AFC North free agency grades: Ravens get highest grade, but rest of the division is starting to catch up - Bryan DeArdo
Baltimore’s main objective at the start of free agency was to make sure one of their top edge rushers would avoid hitting the open market. The Ravens were able to do just that, placing the franchise tag on OLB Matthew Judon, who earned his first Pro Bowl selection after recording a career-high 9.5 sacks last season.
Baltimore was able to significantly improve their defensive line, a position group that allowed Derrick Henry to rush for 195 yards and a score in Baltimore’s first-round playoff loss to the Titans. The Ravens sent a 2020 fifth-round pick to the Jaguars (which came from the trade of TE Hayden Hurst to the Falcons) for DE Calais Campbell who is coming off of his fifth consecutive Pro Bowl selection. The Ravens also signed former Rams’ DL Michael Brockers to a three-year, $30 million deal. Baltimore also re-signed fellow defensive linemen Jihad Ward and Justin Ellis along with cornerback Jimmy Smith.
With limited cap space, the Ravens were not able to address all of their current needs, specifically at wide receiver and inside linebacker. And while they were able to retain Judon, the Ravens still need to add another pass rusher to their defense after finishing 22nd in the league in sacks last season. Baltimore also still needs to fill the void left by the recent retirement of eight-time Pro Bowl guard Marshall Yanda’s retirement. Expect the Ravens to address these needs during next month’s draft.
12 Underrated NFL Free Agency Moves That Could Pay Off - Danny Heifetz
DT Michael Brockers (and DE Calais Campbell) to the Baltimore Ravens
Brockers’s deal: Three years for $30 million
Actual commitment: Two years for $21 million
Jacksonville gets: Fifth-round pick (no. 170)
Baltimore gets: Campbell
The Ravens don’t have many weaknesses, but one of them in 2019 was the defensive line. Last year they let pass rushers Za’Darius Smith and Terrell Suggs leave in free agency, and they made up for it by spending lavishly in the secondary. The team hired Seahawks legend and future Hall of Famer Earl Thomas to play safety and traded at midseason for All-Pro Marcus Peters to play cornerback. The Ravens flipped the conventional team-building script and skimped on the front seven and invested in the secondary, and the result was the fourth-most-efficient defense in football. They were a Super Bowl favorite before losing in the divisional round, so they didn’t need to make a ton of changes. They did anyway.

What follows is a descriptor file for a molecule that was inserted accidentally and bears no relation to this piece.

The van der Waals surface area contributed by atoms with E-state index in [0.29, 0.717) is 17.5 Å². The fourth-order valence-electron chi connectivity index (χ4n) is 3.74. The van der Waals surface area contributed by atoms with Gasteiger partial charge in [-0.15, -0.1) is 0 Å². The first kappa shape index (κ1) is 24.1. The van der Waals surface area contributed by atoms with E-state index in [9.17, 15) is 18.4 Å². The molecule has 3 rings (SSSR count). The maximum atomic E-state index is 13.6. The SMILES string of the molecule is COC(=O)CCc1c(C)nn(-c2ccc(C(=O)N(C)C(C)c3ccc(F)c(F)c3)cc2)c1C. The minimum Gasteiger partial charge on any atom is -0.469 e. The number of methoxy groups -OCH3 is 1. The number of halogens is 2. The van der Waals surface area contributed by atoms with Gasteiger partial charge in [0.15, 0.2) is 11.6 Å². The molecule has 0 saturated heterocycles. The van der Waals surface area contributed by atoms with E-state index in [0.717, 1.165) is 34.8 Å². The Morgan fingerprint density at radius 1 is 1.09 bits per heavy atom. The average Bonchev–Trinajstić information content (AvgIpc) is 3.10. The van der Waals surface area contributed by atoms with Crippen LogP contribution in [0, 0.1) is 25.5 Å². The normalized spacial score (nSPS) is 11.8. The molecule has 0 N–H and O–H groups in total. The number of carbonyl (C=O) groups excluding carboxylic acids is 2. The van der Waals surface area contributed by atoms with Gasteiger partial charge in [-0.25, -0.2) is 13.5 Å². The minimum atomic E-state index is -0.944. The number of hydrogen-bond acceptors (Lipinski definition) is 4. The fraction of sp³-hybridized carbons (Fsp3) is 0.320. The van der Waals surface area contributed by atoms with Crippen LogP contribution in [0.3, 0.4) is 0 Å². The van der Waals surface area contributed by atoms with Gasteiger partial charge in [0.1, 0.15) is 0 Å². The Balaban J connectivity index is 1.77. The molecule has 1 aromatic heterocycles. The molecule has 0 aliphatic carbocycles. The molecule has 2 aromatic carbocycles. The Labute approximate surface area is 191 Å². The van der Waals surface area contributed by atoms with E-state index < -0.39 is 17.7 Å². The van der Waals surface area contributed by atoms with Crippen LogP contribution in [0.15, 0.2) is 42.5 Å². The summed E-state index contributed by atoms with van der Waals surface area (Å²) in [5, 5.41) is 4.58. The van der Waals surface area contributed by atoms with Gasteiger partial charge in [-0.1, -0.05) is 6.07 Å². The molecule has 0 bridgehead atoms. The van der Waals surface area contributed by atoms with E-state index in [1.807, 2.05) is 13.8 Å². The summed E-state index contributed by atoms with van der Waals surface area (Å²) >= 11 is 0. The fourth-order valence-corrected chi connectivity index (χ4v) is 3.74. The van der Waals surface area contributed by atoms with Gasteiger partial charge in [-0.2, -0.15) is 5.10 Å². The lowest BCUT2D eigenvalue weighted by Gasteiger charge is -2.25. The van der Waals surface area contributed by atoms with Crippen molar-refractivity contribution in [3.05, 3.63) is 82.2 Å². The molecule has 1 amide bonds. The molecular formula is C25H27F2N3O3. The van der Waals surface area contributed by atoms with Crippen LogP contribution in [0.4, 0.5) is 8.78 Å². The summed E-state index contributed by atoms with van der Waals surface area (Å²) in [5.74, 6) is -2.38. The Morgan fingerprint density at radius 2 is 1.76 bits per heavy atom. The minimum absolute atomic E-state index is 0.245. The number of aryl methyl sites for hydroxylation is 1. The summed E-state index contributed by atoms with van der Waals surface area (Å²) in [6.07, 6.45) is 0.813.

This offseason the Ravens said “screw it” and threw money at their defensive line. They franchise-tagged breakout edge rusher Matt Judon, who had 9.5 sacks and 33 quarterback hits in 2019. They traded for Campbell, the older and off-brand version of Khalil Mack (he has 31.5 sacks over the last three years). Then the Ravens signed Brockers, Aaron Donald’s longtime partner who would have been the highest-graded regular defensive tackle for the Ravens on PFF in 2019. Baltimore has significantly improved five positions—both edge rusher spots, defensive tackle, free safety, and cornerback—in the last year on defense. (You may have also heard the Ravens made some improvements on offense in that time.) If the Patriots are the NFL’s savviest front office, the Ravens are in second place.
5. Malik Harrison, Ohio State
Ohio State had NFL starters at every level of their defense last year and Malik Harrison was a relatively unsung star given the big names he played with. Harrison is not only impressively built, but he is a phenomenal athlete. Harrison plays an extremely aggressive brand of football that leads to highlight plays against the run and as a pass defender. He is the type of tackler who will tattoo ball carriers a few times a game. Harrison’s aggression is a double-edged sword that can also hurt him from time to time. If a team can temper Harrison’s playing style, they have a star on their hands.
Pro Comparison: KJ Wright
4. Troy Dye, Oregon
A personal favorite. Troy Dye was an outstanding presence on the Oregon defense. Dye is a smart, physical player who isn’t afraid to fight through traffic to make plays. Dye’s toughness was crucial for Oregon and teams will love the sort of leadership dynamic he could bring to an NFL defense.
Pro Comparison: Zach Cunningham
3. Kenneth Murray, Oklahoma
A combination of athleticism, coverage skills and big play mentality make Kenneth Murray a potential first round pick. Murray is an every down defender with blitzing capability. His aggressiveness and lack of consistency as a block shedder can get him into trouble, but his plus traits are too hard to overlook. Murray will be a longtime playmaker in the NFL.
Pro Comparison: Lawrence Timmons
2. Patrick Queen, LSU
After sending Kwon Alexander, Deion Jones and Devin White to the NFL, Patrick Queen is the next big name for LSU linebackers to make the pro-jump. Queen only started for one full year, but played a pivotal role in the Tigers national championship push towards the end of the season. Queen is a smaller defender at six foot and nearly 230 pounds, but his explosiveness and playing speed are impossible to ignore. If he can continue his rate of improvement in the NFL, he will be a star.
Pro Comparison: Eric Kendricks